On Feb. 20, when Kadafi’s troops flew into Labraq, about 45 miles away, airport workers called men in nearby towns to surround the airport. The civilians raided police stations and army barracks to get weapons, and a battle raged for three days, said Faraj Saad, a police officer who defected.

Six men from Derna were killed. They and five others who were shot during protests are buried by the Prophet’s Companions Mosque. All were young, aged 12 to 21. More bodies lay in a hospital morgue several miles away.

The protesters held about 20 soldiers at the mosque for several days, but they were moved elsewhere for their safety.

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Away from the city center, several government buildings were burned. On the second day of protests, after Friday prayers, the police station was set afire. Graffiti scrawled on the walls called for Kadafi’s resignation.

“It was a peaceful people’s revolution that was faced with violence,” said Hani Fadallah, 35, a radio sports reporter. “If you are faced with violence you will respond with violence.”

Saad, the police officer, said he went to work on the first day of the protests but once he saw innocent people being killed, he left. Many other officers, he said, left as well.

“We joined the people,” he said. “I changed my police uniform and put on civilian clothing and joined the people.”

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A 2008 cable from the U.S. Embassy in Tripoli released by WikiLeaks described Libya’s eastern provinces as “a region not known for its love” of Kadafi or his regime.

“Eastern Libya had suffered until very recently from a lack of investment and government resources, part of a campaign by the Al Kadafi regime to keep the area poor and, theoretically, less likely to develop as a viable alternative locus of power to Tripoli,” the cable reads, quoting an unidentified Libyan politician.

It adds that people in the east had not benefited from government largesse and economic reforms “to the extent that those in the western province” had.

Reached by telephone in Benghazi, consultant Ahmed Elrayes said, “Everything is safe.”

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“The streets are clean. Bread, water, all supplies are available. Everything is in harmony. The people and police are protecting banks and companies. The police began appearing in the streets yesterday. They are working with the people and families are protecting one another,” he said.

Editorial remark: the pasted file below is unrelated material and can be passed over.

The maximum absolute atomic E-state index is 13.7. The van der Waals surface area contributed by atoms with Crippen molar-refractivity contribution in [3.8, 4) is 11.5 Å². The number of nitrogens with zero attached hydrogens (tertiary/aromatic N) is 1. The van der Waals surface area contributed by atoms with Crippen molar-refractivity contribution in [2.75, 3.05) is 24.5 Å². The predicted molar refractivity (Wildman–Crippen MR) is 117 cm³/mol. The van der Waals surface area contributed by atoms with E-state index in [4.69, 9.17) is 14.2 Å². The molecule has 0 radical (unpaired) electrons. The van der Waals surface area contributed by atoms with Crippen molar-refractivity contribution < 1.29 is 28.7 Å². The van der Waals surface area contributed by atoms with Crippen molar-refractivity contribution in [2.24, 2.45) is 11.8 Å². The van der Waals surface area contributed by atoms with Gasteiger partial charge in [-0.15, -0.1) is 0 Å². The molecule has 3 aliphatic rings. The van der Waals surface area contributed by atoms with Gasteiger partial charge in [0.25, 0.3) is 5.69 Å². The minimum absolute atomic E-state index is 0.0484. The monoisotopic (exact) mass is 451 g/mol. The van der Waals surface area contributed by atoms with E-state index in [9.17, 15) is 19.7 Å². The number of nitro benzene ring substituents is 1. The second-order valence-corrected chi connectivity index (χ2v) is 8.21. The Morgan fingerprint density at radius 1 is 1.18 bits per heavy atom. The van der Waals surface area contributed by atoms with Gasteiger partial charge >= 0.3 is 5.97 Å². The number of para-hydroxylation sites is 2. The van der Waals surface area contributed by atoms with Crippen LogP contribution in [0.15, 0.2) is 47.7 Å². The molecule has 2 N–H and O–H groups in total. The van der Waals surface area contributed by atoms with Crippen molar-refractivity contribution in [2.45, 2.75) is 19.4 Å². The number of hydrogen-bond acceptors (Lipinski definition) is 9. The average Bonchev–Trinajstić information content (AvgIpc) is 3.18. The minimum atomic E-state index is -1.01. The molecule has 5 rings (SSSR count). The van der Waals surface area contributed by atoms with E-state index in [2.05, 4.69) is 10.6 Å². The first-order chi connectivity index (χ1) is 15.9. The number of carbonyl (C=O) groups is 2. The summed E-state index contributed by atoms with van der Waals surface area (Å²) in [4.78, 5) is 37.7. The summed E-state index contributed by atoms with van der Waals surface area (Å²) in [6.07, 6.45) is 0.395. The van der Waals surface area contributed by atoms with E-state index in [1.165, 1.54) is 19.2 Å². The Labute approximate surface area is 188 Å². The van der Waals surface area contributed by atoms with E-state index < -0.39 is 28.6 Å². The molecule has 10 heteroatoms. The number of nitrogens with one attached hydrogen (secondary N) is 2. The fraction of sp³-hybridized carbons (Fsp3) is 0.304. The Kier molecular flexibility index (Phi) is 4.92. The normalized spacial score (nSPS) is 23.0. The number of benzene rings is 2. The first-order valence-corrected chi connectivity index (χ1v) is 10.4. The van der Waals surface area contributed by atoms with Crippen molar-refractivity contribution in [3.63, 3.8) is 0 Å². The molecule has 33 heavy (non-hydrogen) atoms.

He said residents feared two days ago that Benghazi would be attacked by fighter jets or naval ships, but that had not happened.

Two Libyan air force pilots parachuted from their Russian-made Sukhoi fighter jet and let it crash rather than carry out orders to bomb Benghazi, according to the Libyan news website Quryna. It wasn’t clear when the crash occurred.

The website said one of the pilots was Ali Omar Kadafi, a member of the strongman’s tribe, , said Farag Al Maghrabi. He said he saw the pilots and the wreckage of the jet, which crashed outside the oil hub, Port Brega.

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Local army units, which defected, are now guarding the Benghazi airport, Elrayes said.

“We don’t know what to expect,” he said. “No one in the east wants to divide the country. We have families spread all over. We’re all Libyans.”

“But everyone wants a change,” he added. “We saw in recent days what great potential we have. Young people were fighting against machine-guns and antiaircraft guns. They want something new.”

bob.drogin@latimes.com

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raja.abdulrahim@latimes.com

Drogin reported from Cairo and Abdulrahim from Derna, Libya. Times staff writer Jeffrey Fleishman in Cairo contributed to this report.